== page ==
For years I hid my scars, not wanting to burden anyone, and shame kept my mouth tightly shut. Also, I simply didn't know otherwise and was ignorant of the high cost until ultimately my health broke down … in disguise the breakthrough of my new life. A life that led to full recovery.
As part of a highly experiential transpersonal psychology program at Clearmind International, I did a Family of Origin study, and a genogram. This entailed detailed research and a timeline of all major events that influenced my family (both mom’s and dad’s side) for four generations and a detailed diagram of all emotional dynamics and patterns between all the family members. Deeply understanding and processing the transmissions that landed on me from an intergenerational trauma point of view was pivotal in my journey.
Cause and effect resolved, black and white merged, perpetrator and victim, blaming … nothing made sense anymore, and everything did, all at the same time.
Writing up the timelines, it was also then that I realized that my health crashed at about the same age as my mum’s did. Participating in a workshop with Gabor Maté at the time made me curious if epigenetic patterns of trauma could have contributed to all of this … From where I stand now, years later, it feels true to me that we all carry levels of individual, cultural and intergenerational trauma that can wreak havoc in plenty of ways if remaining outside of the radar of awareness, but that bringing this into consciousness can also bring profound healing.
My healing journey continues, and I continue to "human" along. At various points in time, I have been delusional (tricky ego!) in thinking I have surely done enough inner child healing work … meanwhile, I have eaten enough slices of humble pie to realize that the journey is not about getting to some destination of enlightenment. It is about being human. Welcoming all of it. Riding this ride called Life.
I chuckle here, recalling a comment once made by one of my teachers “enlightenment is catnip for the perfectionists” 😉
You may start wondering where Mr. Bean comes into the story … How to start welcoming all of you, is where he comes in. Well. Kind of.
What many don’t know is that my second studies many moons ago were in Business Administration with a major in Marketing.
My last job in marketing was in 1997 as an intern working on the campaign for the Mr. Bean Disaster Movie. If you don’t know Mr. Bean (Rowan Atkinson), research him. He’s funny. My main role in the campaign was to create engagement through developing a telephone game in collaboration with M&Ms. As I am typing this, I am trying to remember if the concept “social media” already existed in the 90s 🤷🤔
I didn’t enjoy selling, so that was a very short-lived career. However, I do remember the formula taught to connect with clients. Your target audience needs to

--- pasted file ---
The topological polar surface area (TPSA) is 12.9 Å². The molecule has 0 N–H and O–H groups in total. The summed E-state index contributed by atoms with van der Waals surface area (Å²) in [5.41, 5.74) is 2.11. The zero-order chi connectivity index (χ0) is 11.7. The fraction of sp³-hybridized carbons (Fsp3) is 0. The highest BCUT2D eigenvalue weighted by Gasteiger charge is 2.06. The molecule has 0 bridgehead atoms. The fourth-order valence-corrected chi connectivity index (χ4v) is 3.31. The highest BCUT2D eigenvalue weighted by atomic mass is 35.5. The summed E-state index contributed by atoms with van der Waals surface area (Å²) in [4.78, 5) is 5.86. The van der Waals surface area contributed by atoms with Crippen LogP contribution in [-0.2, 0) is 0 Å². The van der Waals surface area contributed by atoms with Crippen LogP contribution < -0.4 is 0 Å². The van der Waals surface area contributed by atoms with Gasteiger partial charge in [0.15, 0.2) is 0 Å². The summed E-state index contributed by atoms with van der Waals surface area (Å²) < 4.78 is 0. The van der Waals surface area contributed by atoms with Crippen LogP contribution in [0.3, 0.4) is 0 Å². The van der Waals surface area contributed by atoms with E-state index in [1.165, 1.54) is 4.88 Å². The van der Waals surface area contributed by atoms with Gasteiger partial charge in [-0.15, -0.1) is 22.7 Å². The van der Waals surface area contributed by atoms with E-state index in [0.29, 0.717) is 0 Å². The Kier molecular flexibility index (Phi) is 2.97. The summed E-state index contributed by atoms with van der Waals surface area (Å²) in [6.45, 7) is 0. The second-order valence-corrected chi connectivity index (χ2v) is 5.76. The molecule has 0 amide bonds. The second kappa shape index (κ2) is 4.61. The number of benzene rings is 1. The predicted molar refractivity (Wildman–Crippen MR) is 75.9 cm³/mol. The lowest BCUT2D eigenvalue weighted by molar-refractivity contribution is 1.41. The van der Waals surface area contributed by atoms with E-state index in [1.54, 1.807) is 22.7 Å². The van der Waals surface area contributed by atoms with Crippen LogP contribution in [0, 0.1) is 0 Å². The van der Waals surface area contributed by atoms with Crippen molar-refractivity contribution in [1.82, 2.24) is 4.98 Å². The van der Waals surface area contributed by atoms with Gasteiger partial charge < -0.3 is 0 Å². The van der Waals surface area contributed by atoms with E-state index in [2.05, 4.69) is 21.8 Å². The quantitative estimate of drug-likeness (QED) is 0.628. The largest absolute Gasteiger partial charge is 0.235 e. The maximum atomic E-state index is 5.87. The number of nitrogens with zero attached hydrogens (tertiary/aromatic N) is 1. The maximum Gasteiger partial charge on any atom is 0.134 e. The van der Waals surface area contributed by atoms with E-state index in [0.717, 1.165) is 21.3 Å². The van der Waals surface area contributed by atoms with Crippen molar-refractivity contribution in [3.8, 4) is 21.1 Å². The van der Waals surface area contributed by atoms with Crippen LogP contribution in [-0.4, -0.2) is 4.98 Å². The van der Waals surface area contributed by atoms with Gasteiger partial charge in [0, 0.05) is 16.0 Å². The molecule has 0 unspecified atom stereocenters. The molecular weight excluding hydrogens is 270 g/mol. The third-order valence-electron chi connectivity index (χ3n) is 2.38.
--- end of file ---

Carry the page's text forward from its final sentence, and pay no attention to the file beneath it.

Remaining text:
🦋 Know you
🦋 Like you
🦋 Trust you
In the marketing world, this is generally referred to as the KLT-factor.
And exactly applying this concept to oneself, learning to know, like and trust myself opened the doorway to feeling more alive and deeper joy than ever before … besides leading to full recovery.
One of the biggest catalysts for growth on my path has been learning to trust my gut and my emotions and the ability to discern in current triggers between the present and amplification from past wounding.
Getting to know ourselves is about learning who we are, connecting the dots, and becoming aware of the drivers of our suffering. It is also about validating our experience. We are so used to emotional invalidation (“You are too sensitive!”, “Stop being so emotional!”, “Don’t you dare!”, “You have no reason to feel [xxx]” etc etc).
Befriending ourselves means embracing all parts of us – what we *believe* is the good, the bad, and the ugly. [please know that I am writing this with complete non-judgment]
Like Hansel and Gretel, following the breadcrumbs and my longing to belong, I have found home closer than I thought, by learning to open the door to my heart and trust my experience of life. This doesn't mean I have no more struggles, it means I know how to find my way back home.
Last but not least:
Though this journey is often initially driven by suffering as its primary motivation, ultimately, it is not about feeling better.
Instead, healing is about becoming better at feeling … and feeling better comes with being better at feeling …
In the end, in my experience, the relentless quest to feel better or ‘become happy’ loses its grip, most of the time at least … I am still a work-in-progress 😉
Reading through my musings of today, I feel reverence and deep gratitude for all the somatic inquiry tools that are becoming more and more known.
I deeply hope that all together, by giving our children the gift of our healing, we can create a map for future generations to grow and evolve simply because they choose to, not because suffering drives them to …